Background : Health research for transgender and gender non-binary (TGNB) populations has been severely limited by lack of measures to identify TGNB people. Use of a two-step method (sex assigned at birth and current gender identity) may improve data collection going forward. However, questions remain about optimal implementation of gender identity data collection in different settings and populations. Alternate methods to identify TGNB patients may be valuable to assess the performance of two step data collection measures and to access years of existent data. Data abstracted from electronic medical records (EMR) has been successfully used to identify other uncounted populations. The current study aims to assess use of EMR data collected in routine clinical care to retrospectively identify a cohort of TGNB patients among patients living with HIV seeking care at a large urban health system.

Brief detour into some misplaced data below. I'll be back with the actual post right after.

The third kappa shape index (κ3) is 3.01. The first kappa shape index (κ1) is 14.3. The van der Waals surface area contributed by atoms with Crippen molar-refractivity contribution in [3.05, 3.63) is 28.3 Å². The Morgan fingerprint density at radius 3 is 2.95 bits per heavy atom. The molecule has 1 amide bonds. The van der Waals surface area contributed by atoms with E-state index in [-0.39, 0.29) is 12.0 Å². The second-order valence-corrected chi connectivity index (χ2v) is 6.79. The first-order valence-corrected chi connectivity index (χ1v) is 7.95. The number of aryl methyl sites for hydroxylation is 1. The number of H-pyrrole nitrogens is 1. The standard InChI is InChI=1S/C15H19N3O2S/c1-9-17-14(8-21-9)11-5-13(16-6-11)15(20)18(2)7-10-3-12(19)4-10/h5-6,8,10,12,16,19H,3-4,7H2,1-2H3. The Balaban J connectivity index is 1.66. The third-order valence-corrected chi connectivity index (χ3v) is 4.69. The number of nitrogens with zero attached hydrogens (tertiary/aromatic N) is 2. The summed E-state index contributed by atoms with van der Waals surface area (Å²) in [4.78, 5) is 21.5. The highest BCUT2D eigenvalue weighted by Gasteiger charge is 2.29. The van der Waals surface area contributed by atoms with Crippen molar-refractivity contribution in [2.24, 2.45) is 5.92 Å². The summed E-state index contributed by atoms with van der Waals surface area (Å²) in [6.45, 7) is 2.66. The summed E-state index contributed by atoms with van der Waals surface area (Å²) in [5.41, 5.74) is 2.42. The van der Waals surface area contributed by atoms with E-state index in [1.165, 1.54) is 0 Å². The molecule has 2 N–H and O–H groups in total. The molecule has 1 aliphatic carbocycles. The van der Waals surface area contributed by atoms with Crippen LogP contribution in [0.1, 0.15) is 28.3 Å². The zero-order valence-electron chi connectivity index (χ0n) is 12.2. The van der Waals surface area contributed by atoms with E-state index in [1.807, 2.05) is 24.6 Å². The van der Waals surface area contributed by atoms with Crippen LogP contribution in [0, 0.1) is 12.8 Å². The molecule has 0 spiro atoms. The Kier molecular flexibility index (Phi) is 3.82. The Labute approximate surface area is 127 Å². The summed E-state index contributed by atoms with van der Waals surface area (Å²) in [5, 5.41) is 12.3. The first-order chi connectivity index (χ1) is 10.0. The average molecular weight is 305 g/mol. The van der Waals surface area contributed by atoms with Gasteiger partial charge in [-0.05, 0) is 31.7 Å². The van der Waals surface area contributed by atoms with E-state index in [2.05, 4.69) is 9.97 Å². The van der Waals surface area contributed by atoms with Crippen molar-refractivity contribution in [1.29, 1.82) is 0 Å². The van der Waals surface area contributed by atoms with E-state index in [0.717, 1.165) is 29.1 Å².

Methods : Search criteria including ICD codes, combinations of gender marker and medications, free text search terms, and fields specific to HIV care data collection were applied to a pool of 18,009 HIV positive patients seeking care at a Montefiore Medical Center between 2008-2015. Chart review was completed for all patients meeting ≥1 of these criteria. A reference standard was applied to classify patients as TGNB or unlikely TGNB.
Results : Of the 18,009 total patients, 262 patients met at least one search criteria identifying them as potentially transgender or gender non-binary. Of the patients meeting ≥ 1 search criteria, 166 (63%) were confirmed TGNB by chart review. Of the TGNB confirmed patients, 98% were transfeminine spectrum identified. ICD code variables and combination of gender marker with hormone variables together captured 130 (78%)TGNB confirmed patients, with free text key words and HIV specific demographic variables accounting for the remainder.
Conclusions : Use of EMR data can be used to identify TGNB patients in large health systems, a step toward examining TGNB health outcomes. Further research is needed to assess use of EMR based data, which may identify qualitatively different TGNB patients than those captured with claims data.